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The rise of China's teapot refineries

Armed with import permits, the country’s private refineries are mopping up cheap global crude oil

CHINA’s small independent refiners are driving the country’s oil imports higher this year – a trend that started in 2015 when Beijing lifted restrictions barring private firms from importing oil directly. No wonder international crude suppliers are scrambling to court the independents: they could account for as much as one-fifth of China’s oil imports this year.

Increased buying by the smaller processors, known as teapots, overwhelmed the port of Qingdao in Shandong province – home to most of them – in April with unprecedented tanker traffic. Crude imports to the province hit a record of 2.3m barrels a day in March, up a massive 1.1m b/d compared with a year earlier, even though China’s overall crude imports were lower.

During the second half of last year about 20 teapots received crude-import quotas from the government and started importing oil in the fourth quarter. This helped push the country’s crude imports to a record high of 8.04m b/d in February. In April, imports stood at 7.96m b/d, up 3.2% from March, official customs data show. But the rising tanker congestion should see import volumes moderate in May and June before picking up again in July as infrastructure build-outs are finished.

Brewing growth

Increasing demand from China’s teapot refiners marks the largest source of incremental crude buying in Asia, says Michal Meidan, a China-focused oil specialist at consultancy Energy Aspects.

The teapots are expected to account for 0.8m b/d of incremental crude demand this year, possibly as much as 1.2m b/d if more import licenses are granted, she says.

Significantly, sixteen of the teapots forged an alliance in March – a bid to improve their negotiating sway with suppliers and soothe credit-risk concerns surrounding the little-known companies.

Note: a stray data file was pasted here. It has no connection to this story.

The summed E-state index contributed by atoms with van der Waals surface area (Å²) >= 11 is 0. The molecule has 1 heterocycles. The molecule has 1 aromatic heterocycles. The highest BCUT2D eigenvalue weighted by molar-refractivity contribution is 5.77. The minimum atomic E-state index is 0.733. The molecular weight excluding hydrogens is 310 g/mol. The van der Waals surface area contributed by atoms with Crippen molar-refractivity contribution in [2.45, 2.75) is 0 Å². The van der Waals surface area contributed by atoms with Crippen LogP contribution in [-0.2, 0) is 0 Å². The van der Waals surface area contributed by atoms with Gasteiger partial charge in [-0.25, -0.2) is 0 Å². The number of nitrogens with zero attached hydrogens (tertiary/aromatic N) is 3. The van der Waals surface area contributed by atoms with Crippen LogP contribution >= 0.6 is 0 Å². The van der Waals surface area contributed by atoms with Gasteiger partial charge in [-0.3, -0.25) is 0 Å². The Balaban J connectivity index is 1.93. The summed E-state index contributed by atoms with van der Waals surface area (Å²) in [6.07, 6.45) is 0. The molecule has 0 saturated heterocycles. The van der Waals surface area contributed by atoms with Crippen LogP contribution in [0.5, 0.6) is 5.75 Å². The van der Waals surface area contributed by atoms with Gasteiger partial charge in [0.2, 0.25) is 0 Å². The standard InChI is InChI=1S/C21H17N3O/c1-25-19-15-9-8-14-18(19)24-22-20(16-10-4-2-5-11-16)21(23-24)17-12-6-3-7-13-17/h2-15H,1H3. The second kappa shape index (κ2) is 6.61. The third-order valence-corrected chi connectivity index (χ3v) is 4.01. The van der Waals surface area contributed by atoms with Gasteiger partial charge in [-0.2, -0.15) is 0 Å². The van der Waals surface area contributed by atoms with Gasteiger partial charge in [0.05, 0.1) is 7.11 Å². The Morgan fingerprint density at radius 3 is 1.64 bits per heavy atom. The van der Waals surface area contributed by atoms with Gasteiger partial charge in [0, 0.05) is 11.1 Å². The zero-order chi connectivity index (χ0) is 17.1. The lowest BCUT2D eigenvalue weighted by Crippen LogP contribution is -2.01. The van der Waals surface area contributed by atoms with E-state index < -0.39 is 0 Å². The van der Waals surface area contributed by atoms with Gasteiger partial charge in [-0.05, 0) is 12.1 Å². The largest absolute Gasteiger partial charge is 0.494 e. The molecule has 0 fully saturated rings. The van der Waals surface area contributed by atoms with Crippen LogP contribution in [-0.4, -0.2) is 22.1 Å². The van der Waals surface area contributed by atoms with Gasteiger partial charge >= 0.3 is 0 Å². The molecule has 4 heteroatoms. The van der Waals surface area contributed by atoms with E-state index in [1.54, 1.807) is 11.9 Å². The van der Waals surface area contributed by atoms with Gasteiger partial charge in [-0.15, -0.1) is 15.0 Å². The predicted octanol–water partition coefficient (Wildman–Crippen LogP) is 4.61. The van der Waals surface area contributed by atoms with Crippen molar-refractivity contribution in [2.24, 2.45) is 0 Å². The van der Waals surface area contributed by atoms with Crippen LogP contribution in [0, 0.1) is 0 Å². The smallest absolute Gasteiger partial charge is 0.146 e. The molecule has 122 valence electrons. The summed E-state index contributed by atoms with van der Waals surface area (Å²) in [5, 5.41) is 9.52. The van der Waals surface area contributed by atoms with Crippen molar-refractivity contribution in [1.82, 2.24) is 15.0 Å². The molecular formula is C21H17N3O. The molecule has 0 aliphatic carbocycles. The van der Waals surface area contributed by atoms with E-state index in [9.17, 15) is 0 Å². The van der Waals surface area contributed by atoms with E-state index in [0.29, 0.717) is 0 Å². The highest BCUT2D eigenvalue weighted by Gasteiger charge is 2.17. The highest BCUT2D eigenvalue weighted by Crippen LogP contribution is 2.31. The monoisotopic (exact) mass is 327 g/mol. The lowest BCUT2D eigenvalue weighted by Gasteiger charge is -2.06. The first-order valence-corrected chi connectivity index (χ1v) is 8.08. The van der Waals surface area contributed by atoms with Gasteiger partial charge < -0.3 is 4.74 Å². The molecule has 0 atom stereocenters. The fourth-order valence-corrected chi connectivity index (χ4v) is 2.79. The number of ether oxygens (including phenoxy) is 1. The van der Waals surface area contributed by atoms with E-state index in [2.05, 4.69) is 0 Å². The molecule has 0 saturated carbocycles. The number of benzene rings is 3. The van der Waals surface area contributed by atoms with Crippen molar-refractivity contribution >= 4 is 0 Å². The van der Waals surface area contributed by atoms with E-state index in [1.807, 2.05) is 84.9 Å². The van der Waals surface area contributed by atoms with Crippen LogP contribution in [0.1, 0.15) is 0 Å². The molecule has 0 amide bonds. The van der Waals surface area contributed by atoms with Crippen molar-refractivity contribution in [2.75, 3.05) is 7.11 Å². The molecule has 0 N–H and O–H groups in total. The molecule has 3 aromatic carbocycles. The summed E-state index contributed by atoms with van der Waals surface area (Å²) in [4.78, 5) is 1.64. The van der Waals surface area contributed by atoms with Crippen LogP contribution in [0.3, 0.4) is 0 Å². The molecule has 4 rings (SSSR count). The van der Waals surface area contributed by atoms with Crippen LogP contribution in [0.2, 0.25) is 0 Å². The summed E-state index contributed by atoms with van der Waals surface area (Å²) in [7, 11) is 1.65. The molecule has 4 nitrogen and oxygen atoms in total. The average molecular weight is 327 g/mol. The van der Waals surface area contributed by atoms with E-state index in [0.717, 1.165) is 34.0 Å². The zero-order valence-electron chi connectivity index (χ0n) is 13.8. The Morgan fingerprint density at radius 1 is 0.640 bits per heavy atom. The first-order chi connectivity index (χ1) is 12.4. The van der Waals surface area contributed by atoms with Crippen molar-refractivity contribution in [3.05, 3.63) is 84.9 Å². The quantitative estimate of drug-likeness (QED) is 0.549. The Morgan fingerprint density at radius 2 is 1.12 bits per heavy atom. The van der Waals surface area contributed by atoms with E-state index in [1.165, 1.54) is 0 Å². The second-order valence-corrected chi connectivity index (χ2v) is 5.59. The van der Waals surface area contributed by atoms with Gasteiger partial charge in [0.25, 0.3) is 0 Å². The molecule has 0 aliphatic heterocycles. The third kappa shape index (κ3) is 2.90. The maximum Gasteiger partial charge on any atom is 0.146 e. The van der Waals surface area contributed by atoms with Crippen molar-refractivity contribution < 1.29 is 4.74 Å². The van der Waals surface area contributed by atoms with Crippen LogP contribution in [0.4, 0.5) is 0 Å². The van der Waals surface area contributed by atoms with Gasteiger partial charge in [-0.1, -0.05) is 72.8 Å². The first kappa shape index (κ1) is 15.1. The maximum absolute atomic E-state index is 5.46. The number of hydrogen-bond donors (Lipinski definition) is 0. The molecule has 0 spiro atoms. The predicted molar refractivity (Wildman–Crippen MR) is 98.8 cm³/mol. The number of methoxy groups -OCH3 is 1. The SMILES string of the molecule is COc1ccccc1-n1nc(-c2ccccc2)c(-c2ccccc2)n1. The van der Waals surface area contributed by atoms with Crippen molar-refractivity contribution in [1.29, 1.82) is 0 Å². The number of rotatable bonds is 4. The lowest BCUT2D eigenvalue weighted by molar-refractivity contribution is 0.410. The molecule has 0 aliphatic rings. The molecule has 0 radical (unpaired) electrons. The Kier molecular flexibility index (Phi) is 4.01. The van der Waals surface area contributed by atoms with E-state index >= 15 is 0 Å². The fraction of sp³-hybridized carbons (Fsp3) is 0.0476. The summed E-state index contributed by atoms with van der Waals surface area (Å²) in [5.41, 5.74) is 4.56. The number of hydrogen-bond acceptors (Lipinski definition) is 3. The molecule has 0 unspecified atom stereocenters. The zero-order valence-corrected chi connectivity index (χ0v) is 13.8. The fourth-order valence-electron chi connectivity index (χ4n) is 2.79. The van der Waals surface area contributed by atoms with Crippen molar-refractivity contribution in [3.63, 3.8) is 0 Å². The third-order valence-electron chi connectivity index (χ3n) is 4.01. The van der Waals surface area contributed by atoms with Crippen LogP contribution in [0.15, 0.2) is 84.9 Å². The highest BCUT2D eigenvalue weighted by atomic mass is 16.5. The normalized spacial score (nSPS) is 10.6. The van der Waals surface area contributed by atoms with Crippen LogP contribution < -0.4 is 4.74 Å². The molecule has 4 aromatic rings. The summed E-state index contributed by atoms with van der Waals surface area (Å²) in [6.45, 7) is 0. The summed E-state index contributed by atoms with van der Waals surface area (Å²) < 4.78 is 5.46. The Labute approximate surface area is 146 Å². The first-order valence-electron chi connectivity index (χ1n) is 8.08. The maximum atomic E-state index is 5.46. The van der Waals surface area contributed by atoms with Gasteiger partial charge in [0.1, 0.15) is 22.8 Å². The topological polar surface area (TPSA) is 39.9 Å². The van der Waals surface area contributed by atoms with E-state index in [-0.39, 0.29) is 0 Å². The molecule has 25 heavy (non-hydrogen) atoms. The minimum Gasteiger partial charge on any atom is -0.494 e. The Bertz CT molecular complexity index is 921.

Shandong Dongming Petrochemical, the biggest teapot refinery, capable of processing 15m tonnes a year (300,000 b/d), was in the first batch of private refiners to receive an import quota. It was given approval to source 7.5m t/y of crude, equal to about 3% of China’s imports in 2015. But the company was thinking even bigger and led the push to create the buying group.

Now Pacific Commerce, the trading arm of Dongming Petrochemical in Singapore, is buying oil on behalf of the alliance’s private refineries with a combined crude import quota of over 50m t/y, or roughly 1m b/d.

The China Petroleum Purchase Federation of Independent Refiners, as the alliance is known, although still small compared with state-backed Sinopec and CNPC, has been making a splash on the international oil markets by buying crude at a startling rate and triggering a burst of activity along Shandong’s coast. There is little sign of the buying spree abating: 83 supertankers were bound for Chinese ports, a 16-month high, at the end of April, according to Bloomberg data.

But the teapots’ lack of experience in global trading, coupled with limited access to financing and ports, has resulted in quite erratic buying patterns. Crucially, over time the alliance should help normalise their buying behaviour.

All the crude in China

Through the alliance the teapots hope to negotiate better deals with suppliers. West African crudes appeal to them, but the quality of oil will be a secondary consideration to price and ease of supply, particularly as the Dubai Mercantile Exchange is trying to work more closely with the teapots, reckons Meidan.

Gordon Kwan, a Hong Kong-based oil specialist at research house Nomura, says the teapots’ combined negotiating power could see them snare a 3-5% discount from Middle East exporters, such as Saudi Arabia and Iran.

Saudi Arabia recently sold crude from storage on the Japanese Island of Okinawa, signaling that producers are becoming more creative in their efforts to target the new source of demand from the teapots.

The privately owned refiners were historically kept on the fringes of China’s oil business and global crude markets by Chinese majors Sinopec and CNPC. They were barred from importing their own supplies and survived by processing fuel oil and a diverse menu of whatever crude they could get. As a result they have more flexible refinery configurations and a more dynamic approach to buying crude.

As China starts to liberalise its state monopolised oil sector, the teapots’ lower operating cost allows the country to stay supplied with cheaper fuels, cushioning the effect of slowing economic growth in the provinces.

Research from investment bank Goldman Sachs estimates the teapots can make gasoline or diesel for $10 less per barrel than the Chinese majors, which rely on domestically produced crude from higher-cost fields or international operations bought at the height of oil-asset prices.

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